Kevin Martin: Martin failed to yield much for those who invested in him last season, as he shot a paltry 41.3 percent from the field before a shoulder injury ended his season prematurely. As a result of these complications, Martin's main skill - his scoring - plummeted by more than six points per game from the season before. Even with the subpar campaign and his extensive injury history, Martin's prospects still look somewhat bright in light of the Rockets' offseason overhaul. General manager Daryl Morey tried in vain to land Dwight Howard, trading away Samuel Dalembert and accumulating three first-round picks in an attempt to entice the Magic to make a trade. When that failed, he created cap space by amnestying Luis Scola, leaving the Rockets with a core consisting of Martin, free agent signing Jeremy Lin and a collection of raw wing and frontcourt players. Like Kyle Lowry and Goran Dragic before him, Lin will surely be in control of the Rockets' offense, but Martin (always with the caveat of "if healthy") should still get his looks given his supporting cast's lack of experience. Martin will only help you in scoring, threes and free-throw percentage, but if he can inch closer to his career shooting percentage of 44.3, he has a chance at re-emerging as a 20-point per game scorer.
Shaun Livingston: It seems like he's been around forever, but Livingston's still just 27 years old. It's hard to say what the former No. 4 overall pick would have been were it not for a horrific knee injury, but he's settled in as a backup who can score efficiently and handle the ball. He'll fight for minutes backing up Jeremy Lin at the point.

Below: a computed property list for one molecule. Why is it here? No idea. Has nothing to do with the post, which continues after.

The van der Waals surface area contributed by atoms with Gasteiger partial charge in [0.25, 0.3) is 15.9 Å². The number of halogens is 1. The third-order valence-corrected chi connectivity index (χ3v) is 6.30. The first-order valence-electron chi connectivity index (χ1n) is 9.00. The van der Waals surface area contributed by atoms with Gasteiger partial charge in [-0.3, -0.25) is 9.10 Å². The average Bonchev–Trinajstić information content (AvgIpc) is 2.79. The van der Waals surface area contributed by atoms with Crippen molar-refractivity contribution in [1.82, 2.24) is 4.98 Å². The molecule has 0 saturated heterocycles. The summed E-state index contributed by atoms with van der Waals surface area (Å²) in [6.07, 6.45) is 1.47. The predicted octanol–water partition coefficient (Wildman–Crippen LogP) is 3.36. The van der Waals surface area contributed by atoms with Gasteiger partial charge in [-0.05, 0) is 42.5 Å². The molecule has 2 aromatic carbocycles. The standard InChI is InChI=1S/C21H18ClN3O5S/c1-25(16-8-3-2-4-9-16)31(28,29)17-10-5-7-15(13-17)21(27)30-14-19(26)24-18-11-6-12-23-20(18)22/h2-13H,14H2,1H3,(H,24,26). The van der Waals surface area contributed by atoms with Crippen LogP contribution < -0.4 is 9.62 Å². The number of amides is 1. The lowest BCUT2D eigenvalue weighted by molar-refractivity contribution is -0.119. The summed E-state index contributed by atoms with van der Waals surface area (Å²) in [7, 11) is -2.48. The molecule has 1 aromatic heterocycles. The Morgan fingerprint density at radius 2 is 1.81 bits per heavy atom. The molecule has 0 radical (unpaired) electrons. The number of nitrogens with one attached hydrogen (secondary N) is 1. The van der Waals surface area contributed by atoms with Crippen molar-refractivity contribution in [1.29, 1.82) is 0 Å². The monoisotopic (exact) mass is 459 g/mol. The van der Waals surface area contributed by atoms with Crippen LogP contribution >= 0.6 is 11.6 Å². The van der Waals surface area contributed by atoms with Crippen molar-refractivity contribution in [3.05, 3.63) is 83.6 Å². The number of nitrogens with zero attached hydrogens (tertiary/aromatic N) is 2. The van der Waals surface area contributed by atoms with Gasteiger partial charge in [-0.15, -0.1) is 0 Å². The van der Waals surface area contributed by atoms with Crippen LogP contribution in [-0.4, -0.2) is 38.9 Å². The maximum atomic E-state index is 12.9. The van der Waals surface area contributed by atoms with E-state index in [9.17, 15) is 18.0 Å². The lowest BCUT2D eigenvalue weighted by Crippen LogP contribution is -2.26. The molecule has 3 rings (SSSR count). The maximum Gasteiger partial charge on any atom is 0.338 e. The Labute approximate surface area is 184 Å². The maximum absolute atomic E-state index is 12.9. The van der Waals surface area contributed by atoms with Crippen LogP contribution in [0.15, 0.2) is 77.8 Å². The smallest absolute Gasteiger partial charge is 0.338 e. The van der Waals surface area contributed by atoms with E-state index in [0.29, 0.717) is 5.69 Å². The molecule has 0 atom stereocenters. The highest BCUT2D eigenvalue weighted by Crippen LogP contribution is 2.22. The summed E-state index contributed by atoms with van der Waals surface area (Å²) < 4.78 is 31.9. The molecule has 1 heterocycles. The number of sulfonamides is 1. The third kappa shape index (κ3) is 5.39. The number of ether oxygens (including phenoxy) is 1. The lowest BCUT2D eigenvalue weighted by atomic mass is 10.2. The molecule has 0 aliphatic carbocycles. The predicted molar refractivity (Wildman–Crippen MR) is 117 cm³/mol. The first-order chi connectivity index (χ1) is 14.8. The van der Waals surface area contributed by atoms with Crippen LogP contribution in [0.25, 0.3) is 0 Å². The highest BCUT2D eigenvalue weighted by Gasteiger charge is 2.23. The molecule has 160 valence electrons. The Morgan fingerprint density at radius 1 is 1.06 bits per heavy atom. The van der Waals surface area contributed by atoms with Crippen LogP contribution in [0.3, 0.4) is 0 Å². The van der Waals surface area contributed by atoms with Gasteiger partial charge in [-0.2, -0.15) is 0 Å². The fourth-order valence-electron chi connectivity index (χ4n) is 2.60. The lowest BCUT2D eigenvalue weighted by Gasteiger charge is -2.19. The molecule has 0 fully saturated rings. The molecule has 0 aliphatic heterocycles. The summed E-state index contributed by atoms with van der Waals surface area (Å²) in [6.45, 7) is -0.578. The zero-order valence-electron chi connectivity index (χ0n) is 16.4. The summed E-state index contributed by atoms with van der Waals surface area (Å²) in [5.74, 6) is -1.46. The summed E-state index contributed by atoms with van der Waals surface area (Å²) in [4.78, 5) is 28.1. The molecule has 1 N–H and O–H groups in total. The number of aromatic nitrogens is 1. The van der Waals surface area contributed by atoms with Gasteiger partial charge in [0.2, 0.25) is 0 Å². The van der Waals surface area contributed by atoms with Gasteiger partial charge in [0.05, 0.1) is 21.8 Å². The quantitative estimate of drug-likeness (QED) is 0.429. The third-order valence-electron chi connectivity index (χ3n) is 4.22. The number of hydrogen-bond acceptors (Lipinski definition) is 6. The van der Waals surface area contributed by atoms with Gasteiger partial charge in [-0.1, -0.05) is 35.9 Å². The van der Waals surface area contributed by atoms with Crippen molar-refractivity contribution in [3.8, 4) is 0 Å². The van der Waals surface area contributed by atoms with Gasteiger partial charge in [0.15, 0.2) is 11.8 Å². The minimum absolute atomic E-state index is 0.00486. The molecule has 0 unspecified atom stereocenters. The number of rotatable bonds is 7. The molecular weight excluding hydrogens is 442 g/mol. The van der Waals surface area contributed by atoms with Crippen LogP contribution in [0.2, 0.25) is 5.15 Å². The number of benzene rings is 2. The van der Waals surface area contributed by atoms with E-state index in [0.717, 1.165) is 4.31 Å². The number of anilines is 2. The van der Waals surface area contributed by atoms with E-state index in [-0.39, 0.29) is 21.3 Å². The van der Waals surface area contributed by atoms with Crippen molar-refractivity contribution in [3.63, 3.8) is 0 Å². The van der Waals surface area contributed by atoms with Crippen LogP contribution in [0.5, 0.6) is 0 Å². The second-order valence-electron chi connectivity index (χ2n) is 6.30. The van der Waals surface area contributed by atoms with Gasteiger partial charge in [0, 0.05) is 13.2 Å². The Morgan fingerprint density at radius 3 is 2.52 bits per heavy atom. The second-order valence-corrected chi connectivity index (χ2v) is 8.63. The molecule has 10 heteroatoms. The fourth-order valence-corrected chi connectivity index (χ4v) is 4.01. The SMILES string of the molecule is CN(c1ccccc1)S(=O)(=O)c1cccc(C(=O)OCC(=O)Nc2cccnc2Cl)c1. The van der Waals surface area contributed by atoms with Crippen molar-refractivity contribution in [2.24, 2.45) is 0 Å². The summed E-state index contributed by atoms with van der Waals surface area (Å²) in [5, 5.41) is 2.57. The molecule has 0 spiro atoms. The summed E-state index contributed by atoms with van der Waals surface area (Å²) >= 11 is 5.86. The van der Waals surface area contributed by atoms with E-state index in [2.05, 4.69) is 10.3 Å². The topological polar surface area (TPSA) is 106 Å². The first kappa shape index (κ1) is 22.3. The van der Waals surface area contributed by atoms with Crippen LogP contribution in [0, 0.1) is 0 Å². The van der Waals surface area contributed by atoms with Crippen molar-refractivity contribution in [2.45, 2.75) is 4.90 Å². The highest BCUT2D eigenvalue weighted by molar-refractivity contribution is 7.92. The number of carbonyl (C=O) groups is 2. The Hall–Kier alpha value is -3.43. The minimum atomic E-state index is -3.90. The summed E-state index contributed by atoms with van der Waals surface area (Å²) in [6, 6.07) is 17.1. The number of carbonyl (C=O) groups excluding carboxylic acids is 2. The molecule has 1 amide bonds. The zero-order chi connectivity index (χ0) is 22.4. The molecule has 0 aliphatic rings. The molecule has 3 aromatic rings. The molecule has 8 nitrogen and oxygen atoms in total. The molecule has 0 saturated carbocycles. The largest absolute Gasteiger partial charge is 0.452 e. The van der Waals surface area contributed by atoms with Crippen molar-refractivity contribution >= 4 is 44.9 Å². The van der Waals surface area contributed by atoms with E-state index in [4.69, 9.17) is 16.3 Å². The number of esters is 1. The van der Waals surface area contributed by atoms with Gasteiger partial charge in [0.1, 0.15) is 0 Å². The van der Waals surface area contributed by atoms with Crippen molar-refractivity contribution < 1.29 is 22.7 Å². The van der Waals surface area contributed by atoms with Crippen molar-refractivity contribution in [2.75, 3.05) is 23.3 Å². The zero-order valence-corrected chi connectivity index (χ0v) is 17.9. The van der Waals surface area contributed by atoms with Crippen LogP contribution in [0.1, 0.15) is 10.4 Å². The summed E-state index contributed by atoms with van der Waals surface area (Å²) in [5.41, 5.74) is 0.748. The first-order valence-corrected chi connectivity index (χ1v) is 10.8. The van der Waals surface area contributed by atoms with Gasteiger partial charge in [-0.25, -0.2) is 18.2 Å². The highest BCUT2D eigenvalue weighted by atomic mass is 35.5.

Jeremy Lamb: The 12th overall pick in the draft, the long, but slightly built Lamb has a strong midrange game and long wingspan (6-11) to be disruptive on defense. He'll back up Kevin Martin to start the season, but if Martin gets hurt, as he tends to do, or gets dealt - which is certainly possible - Lamb could find himself with regular minutes.
Carlos Defino: Delfino will compete for minutes at the swing spots and provide some long-range shooting when he's on the floor, but he's a long shot to see regular minutes on a rebuilding team.
Toney Douglas: Douglas can handle the ball a little bit and knock down the three, and for that reason, he'll compete with Shaun Livingston to back up Jeremy Lin.
Scott Machado: He looked good in the Summer League and will have a chance to compete for backup minutes behind Jeremy Lin, but NBA veterans Toney Douglas and Shaun Livingston will likely beat him out.
Gary Forbes: Forbes' positional versatility could earn him a roster spot, but he's a long shot to see significant minutes.
Chandler Parsons: Parsons does it all from steals to blocks to threes to assists to boards. He also defends, which will keep him on the court. In a category league, he's going to outearn his draft slot.
Jeremy Lin: The Tim Tebow of the NBA - great for media coverage, but an incomplete real-life player - Lin is capable of scoring and dishing out assists, but he plays a little out of control and tends to turn the ball over. The Rockets don't have much depth at the point, but coach Kevin McHale could lose patience if Lin doesn't take care of the ball.